The rest of this article is only available to active members of Questia

Sign up now for a free, 1-day trial and receive full access to:

  • Questia's entire collection
  • Automatic bibliography creation
  • More helpful research tools like notes, citations, and highlights
  • Ad-free environment

Already a member? Log in now.

Notes for this article

Add a new note
If you are trying to select text to create highlights or citations, remember that you must now click or tap on the first word, and then click or tap on the last word.
One moment ...
Default project is now your active project.
Project items

Items saved from this article

This article has been saved
Highlights (0)
Some of your highlights are legacy items.

Highlights saved before July 30, 2012 will not be displayed on their respective source pages.

You can easily re-create the highlights by opening the book page or article, selecting the text, and clicking “Highlight.”

Citations (0)
Some of your citations are legacy items.

Any citation created before July 30, 2012 will labeled as a “Cited page.” New citations will be saved as cited passages, pages or articles.

We also added the ability to view new citations from your projects or the book or article where you created them.

Notes (0)
Bookmarks (0)

You have no saved items from this article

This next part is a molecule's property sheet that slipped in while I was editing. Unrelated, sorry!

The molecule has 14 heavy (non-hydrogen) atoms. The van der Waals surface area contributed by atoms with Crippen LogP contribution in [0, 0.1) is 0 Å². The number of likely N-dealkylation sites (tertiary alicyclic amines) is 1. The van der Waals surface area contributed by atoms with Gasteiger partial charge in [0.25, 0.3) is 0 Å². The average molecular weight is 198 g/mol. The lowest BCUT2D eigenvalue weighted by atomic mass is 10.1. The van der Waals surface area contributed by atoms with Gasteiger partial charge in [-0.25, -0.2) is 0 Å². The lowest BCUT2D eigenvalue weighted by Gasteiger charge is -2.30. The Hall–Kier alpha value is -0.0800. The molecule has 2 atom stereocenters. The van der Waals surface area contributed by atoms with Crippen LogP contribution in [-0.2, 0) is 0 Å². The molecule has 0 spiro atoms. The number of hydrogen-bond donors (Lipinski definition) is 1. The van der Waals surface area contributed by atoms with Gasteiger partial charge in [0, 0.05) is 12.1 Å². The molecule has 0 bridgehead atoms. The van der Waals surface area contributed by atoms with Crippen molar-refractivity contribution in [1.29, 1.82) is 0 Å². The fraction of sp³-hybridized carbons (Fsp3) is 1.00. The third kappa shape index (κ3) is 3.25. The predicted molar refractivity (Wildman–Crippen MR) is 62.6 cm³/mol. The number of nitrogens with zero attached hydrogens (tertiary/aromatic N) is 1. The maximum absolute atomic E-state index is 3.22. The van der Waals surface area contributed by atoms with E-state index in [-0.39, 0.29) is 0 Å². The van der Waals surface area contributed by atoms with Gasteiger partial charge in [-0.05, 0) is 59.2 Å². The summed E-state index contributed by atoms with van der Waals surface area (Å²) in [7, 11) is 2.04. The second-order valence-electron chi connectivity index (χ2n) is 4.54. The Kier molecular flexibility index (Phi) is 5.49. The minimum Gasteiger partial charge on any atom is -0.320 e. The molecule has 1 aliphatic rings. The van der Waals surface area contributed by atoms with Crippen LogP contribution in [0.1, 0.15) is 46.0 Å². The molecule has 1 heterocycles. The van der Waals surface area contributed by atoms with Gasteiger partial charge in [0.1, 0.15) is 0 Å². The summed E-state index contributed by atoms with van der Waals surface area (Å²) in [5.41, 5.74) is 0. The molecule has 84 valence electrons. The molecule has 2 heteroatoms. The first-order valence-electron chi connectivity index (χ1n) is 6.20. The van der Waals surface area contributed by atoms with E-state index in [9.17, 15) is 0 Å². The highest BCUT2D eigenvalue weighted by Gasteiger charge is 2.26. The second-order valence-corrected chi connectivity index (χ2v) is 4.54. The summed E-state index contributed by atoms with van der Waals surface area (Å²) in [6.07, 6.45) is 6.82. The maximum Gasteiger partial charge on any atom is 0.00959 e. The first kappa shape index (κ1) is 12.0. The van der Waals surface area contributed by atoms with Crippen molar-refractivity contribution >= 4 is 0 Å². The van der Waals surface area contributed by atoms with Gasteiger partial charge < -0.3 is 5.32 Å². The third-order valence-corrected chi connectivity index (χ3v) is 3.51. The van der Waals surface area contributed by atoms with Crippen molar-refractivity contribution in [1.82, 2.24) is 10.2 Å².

Project items include:
  • Saved book/article
  • Highlights
  • Quotes/citations
  • Notes
  • Bookmarks
Notes
Cite this article

Cited article

Style
Citations are available only to our active members.
Sign up now to cite pages or passages in MLA, APA and Chicago citation styles.

(Einhorn, 1992, p. 25)

(Einhorn 25)

1

1. Lois J. Einhorn, Abraham Lincoln, the Orator: Penetrating the Lincoln Legend (Westport, CT: Greenwood Press, 1992), 25, http://www.questia.com/read/27419298.

Cited article

American Red Cross: Under Fire
Settings

Settings

Typeface
Text size Smaller Larger Reset View mode
Search within

Search within this article

Look up

Look up a word

  • Dictionary
  • Thesaurus
Please submit a word or phrase above.
Print this page

Print this page

Why can't I print more than one page at a time?

Full screen

matching results for page

Cited passage

Style
Citations are available only to our active members.
Sign up now to cite pages or passages in MLA, APA and Chicago citation styles.

"Portraying himself as an honest, ordinary person helped Lincoln identify with his audiences." (Einhorn, 1992, p. 25).

"Portraying himself as an honest, ordinary person helped Lincoln identify with his audiences." (Einhorn 25)

"Portraying himself as an honest, ordinary person helped Lincoln identify with his audiences."1

1. Lois J. Einhorn, Abraham Lincoln, the Orator: Penetrating the Lincoln Legend (Westport, CT: Greenwood Press, 1992), 25, http://www.questia.com/read/27419298.

Cited passage

Welcome to the new Questia Reader

The Questia Reader has been updated to provide you with an even better online reading experience.  It is now 100% Responsive, which means you can read our books and articles on any sized device you wish.  All of your favorite tools like notes, highlights, and citations are still here, but the way you select text has been updated to be easier to use, especially on touchscreen devices.  Here's how:

1. Click or tap the first word you want to select.
2. Click or tap the last word you want to select.

OK, got it!

Thanks for trying Questia!

Please continue trying out our research tools, but please note, full functionality is available only to our active members.

Your work will be lost once you leave this Web page.

For full access in an ad-free environment, sign up now for a FREE, 1-day trial.

Already a member? Log in now.